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My younger son, Benji, is nonverbal and autistic. I don’t share it much because one of my primary responsibilities is protecting his dignity and privacy. And it’s usually not relevant to this site. But like any person important to you, his influence is always there in my writing, nevertheless. In this post I’ll share one of the ways my craft has changed because of him.
Ben has a limited vocabulary, though his communication includes expressive gestures and sounds, not just words. In talking to us (people who clearly are too dim to understand), he’s practically speaking three languages, and often, more than one at a time. It’s not his problem when we can’t figure out the translation; it’s ours.
To an outsider, however, it might create an uncomfortable situation. Not because that person is a bigot who despises neurodiversity, but because they are walking in unfamiliar territory. I liken it to me meeting a Black man for the first time (in my memory, he looks like actor Brock Petersin his Star Trek days). I was just a little kid, terribly shy around strangers, and before me stood a person so completely unlike every person I’d known in my secluded little rural town. At least, that’s the lie your brain tells you. In every aspect that I could see except skin color, he was like my neighbors.
I hadn’t been taught to hate or even dislike Black people; I just had some unintended bias to push past because my world was filled with people who looked like me and had basically the same beliefs and ancestry.
It’s one thing to know there are a variety of people in the world. Seeing them is another. Further still, interacting with them changes your perspective in significant ways. Watching Black people on TV wasn’t the same as meeting them. And meeting one certainly wasn’t the same as having people like him in my daily life.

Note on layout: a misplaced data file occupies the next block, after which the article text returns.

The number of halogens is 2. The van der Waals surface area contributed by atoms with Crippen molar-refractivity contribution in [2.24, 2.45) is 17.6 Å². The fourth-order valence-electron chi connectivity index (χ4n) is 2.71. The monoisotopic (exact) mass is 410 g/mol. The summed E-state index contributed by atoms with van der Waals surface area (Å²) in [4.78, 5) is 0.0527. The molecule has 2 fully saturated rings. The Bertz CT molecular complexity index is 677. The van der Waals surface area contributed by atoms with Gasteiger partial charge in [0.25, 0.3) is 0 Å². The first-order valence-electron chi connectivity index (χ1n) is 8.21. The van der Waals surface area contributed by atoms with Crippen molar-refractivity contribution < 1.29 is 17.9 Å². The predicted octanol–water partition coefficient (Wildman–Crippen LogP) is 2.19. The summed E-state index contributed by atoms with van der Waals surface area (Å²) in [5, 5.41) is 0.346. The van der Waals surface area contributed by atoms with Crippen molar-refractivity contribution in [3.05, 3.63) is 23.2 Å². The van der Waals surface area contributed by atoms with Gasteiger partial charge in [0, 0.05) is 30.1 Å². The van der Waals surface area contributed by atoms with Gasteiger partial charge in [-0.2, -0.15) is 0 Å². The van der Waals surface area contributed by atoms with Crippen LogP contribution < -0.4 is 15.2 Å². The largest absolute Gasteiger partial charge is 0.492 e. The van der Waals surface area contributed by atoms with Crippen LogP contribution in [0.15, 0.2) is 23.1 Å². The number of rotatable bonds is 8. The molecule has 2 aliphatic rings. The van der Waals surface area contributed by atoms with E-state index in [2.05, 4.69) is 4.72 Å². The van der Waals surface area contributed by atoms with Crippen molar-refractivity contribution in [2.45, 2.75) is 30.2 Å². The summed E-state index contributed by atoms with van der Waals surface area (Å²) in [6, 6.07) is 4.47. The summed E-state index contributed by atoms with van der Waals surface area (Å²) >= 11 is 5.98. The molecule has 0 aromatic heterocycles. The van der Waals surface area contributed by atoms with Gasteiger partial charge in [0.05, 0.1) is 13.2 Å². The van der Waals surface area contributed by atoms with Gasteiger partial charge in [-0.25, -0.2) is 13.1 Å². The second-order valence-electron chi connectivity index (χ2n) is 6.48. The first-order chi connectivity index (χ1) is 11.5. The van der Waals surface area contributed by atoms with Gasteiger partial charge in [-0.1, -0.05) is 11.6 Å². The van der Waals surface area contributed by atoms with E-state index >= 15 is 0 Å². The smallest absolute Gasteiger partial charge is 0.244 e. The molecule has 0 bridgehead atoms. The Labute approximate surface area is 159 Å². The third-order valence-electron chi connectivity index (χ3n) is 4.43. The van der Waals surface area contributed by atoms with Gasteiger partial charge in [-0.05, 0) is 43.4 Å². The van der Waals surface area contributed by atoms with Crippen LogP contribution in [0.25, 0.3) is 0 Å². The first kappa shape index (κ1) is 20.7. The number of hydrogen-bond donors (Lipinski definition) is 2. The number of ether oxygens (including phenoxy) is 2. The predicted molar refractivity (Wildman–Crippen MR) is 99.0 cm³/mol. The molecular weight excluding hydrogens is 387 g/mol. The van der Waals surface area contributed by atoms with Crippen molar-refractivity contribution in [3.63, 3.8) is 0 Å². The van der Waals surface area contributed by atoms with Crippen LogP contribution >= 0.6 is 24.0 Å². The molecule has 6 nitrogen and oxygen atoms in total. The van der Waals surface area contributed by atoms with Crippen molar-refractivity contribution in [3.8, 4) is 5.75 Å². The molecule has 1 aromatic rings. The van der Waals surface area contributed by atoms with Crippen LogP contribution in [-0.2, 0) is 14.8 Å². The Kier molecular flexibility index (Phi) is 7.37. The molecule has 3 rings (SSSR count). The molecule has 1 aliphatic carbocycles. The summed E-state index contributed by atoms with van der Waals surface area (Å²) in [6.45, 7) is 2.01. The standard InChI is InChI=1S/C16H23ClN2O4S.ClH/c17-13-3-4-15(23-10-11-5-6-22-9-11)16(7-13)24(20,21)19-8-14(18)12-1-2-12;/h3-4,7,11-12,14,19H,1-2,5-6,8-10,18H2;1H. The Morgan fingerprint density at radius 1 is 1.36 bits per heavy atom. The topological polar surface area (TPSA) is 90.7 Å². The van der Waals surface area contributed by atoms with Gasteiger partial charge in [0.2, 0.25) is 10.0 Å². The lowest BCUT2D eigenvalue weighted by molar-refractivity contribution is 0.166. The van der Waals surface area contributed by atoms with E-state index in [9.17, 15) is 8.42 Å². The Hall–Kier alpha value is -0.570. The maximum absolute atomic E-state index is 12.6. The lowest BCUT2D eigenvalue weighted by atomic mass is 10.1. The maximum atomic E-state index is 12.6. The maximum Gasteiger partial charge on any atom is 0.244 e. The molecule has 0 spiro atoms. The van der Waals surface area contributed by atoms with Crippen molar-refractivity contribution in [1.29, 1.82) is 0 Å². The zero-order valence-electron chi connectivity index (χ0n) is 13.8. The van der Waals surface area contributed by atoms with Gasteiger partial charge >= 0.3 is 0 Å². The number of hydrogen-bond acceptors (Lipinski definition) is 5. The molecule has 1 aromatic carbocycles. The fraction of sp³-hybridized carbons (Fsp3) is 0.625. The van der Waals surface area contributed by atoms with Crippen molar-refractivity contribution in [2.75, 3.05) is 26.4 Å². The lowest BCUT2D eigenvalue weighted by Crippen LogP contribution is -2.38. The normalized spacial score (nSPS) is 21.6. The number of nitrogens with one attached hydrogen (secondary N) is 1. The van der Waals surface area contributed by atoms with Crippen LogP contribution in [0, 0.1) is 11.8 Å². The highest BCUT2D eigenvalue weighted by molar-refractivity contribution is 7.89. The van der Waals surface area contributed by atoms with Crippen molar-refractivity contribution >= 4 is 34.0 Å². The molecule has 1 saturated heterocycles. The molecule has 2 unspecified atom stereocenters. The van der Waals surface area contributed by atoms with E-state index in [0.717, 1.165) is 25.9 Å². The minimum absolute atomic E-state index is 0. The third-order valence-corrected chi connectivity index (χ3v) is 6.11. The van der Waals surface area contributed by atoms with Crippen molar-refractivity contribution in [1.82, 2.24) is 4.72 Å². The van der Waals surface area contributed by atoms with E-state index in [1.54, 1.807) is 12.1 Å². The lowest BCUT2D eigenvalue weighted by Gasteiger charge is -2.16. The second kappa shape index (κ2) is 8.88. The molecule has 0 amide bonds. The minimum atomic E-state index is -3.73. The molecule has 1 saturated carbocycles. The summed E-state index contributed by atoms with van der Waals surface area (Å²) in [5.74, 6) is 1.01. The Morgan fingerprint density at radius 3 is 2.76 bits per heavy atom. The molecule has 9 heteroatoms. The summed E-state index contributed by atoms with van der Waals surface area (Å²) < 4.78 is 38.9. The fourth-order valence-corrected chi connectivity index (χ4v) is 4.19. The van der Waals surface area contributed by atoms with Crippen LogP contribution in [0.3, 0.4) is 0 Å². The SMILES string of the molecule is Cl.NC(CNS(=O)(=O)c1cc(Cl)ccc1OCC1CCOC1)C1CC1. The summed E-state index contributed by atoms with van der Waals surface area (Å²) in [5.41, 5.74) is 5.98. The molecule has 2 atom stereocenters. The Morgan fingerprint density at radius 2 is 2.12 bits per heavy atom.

I choose to believe the same lack of experience is true for people who aren’t sure how to react around Ben. It could be uncomfortable at first, but the smallest effort by them can overcome that. I don’t think they can do it alone, however. As Ben’s father, I believe one of my responsibilities is to help people with this, which also helps him.
Now, I grew up as a Boy Scout and I’ve always cheered for the underdog. I’m predisposed to helping others and recognizing those who are disadvantaged. But there’s a distinction between that and being an advocate. Believe it or not (sarcasm), there’s a difference between adding a rainbow frame to my Facebook picture and standing up to LGBTQ bigotry when people post it. Advocacy requires deliberate action, and I can help by leading through example, by sharing posts like this, and by injecting it into my books.
At a recent happy hour for a departing colleague and friend (aka Trusted Reader #3), the subject of my writing came up several times. I’m at the point where I enjoy this more than I once did. Part of it is comfort, part is the practice of refining my synopsis, and part is knowing more about the story and what I’m doing as a writer.
I’ve written about the difficulties I’ve had hereand here.
As stressful or scary as this might feel, it’s an important part of the writing process. Even if you never want a person to read your writing (which I consider a shame – share with us!), it will help you as a writer.
Sometimes….you might just plop gibberish upon the page.
When I’m in the zone, I type around 100 words per minute. That’s not elite status, but I’m definitely moving. My brain, however, is processing the story much faster. Passages aren’t necessarily being fed to the page in order, and oftentimes, sentences aren’t landing with the words in their intended sequence. It’s a bit of a wires-crossed thing that requires some adaptation, patience, and editing.
An unfortunate, though sometimes hilarious consequence, is some serious gibberish. Although it breaks my rhythm, I usually delete these things immediately because they’re too horrid to live on the page another moment. However, since I started this series of Casualties posts, I’ve decided to save some of the better ones as examples of just how wrong an experienced writer can go.
As always, I’ve created some definitions, and the correct words (if I’ve deciphered them) follow that.
Hiuefully – a well-saturated color
Initiatititive – making the first move on a sexy date
Tjamls – beasts of burden that tjaverse the djesert
Habyart – a question posed to the entrants of rural art shows: “Habyart?” “Yessaidoo!”
Consticuous – something stuck to the wall and definitely out of place
Priviledge – born with the right to stand upon the precipice
Viluminous – an evil glow
Predigestion – what happens to chewed food slathered in saliva
Predamentary – the basics for stalking prey
Harbordence – a thick fog hanging heavy upon the docks
Trhaventily – seriously, I got nothing here. A flower? A kind of fancy silk lace?